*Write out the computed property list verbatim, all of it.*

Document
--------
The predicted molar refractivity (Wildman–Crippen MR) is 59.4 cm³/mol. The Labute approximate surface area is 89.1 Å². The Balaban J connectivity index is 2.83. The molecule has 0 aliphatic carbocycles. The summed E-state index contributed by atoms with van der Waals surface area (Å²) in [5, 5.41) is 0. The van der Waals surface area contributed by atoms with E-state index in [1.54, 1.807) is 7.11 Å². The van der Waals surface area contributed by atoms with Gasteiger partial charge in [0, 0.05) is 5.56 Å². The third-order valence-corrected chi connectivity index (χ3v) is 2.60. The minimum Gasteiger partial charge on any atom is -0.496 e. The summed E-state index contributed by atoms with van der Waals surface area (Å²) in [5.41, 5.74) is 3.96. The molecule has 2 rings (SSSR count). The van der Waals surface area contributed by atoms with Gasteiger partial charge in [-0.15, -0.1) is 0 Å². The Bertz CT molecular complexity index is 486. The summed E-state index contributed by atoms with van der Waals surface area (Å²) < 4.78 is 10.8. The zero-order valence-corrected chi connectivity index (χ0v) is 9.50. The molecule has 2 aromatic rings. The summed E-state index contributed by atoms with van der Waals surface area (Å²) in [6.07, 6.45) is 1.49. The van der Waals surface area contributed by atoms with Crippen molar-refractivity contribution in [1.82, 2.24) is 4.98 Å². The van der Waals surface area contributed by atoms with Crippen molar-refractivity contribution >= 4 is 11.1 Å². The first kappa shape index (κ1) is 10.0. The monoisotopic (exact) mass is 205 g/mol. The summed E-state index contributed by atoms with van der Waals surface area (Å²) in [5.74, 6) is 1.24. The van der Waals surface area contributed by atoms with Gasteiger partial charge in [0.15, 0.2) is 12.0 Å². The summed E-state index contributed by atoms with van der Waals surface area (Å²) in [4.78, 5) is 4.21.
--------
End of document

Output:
The predicted molar refractivity (Wildman–Crippen MR) is 59.4 cm³/mol. The Labute approximate surface area is 89.1 Å². The Balaban J connectivity index is 2.83. The molecule has 0 aliphatic carbocycles. The summed E-state index contributed by atoms with van der Waals surface area (Å²) in [5, 5.41) is 0. The van der Waals surface area contributed by atoms with E-state index in [1.54, 1.807) is 7.11 Å². The van der Waals surface area contributed by atoms with Gasteiger partial charge in [0, 0.05) is 5.56 Å². The third-order valence-corrected chi connectivity index (χ3v) is 2.60. The minimum Gasteiger partial charge on any atom is -0.496 e. The summed E-state index contributed by atoms with van der Waals surface area (Å²) in [5.41, 5.74) is 3.96. The molecule has 2 rings (SSSR count). The van der Waals surface area contributed by atoms with Gasteiger partial charge in [-0.15, -0.1) is 0 Å². The Bertz CT molecular complexity index is 486. The summed E-state index contributed by atoms with van der Waals surface area (Å²) < 4.78 is 10.8. The zero-order valence-corrected chi connectivity index (χ0v) is 9.50. The molecule has 2 aromatic rings. The summed E-state index contributed by atoms with van der Waals surface area (Å²) in [6.07, 6.45) is 1.49. The van der Waals surface area contributed by atoms with Crippen molar-refractivity contribution in [1.82, 2.24) is 4.98 Å². The van der Waals surface area contributed by atoms with Crippen molar-refractivity contribution >= 4 is 11.1 Å². The first kappa shape index (κ1) is 10.0. The monoisotopic (exact) mass is 205 g/mol. The summed E-state index contributed by atoms with van der Waals surface area (Å²) in [5.74, 6) is 1.24. The van der Waals surface area contributed by atoms with Gasteiger partial charge in [0.15, 0.2) is 12.0 Å². The summed E-state index contributed by atoms with van der Waals surface area (Å²) in [4.78, 5) is 4.21.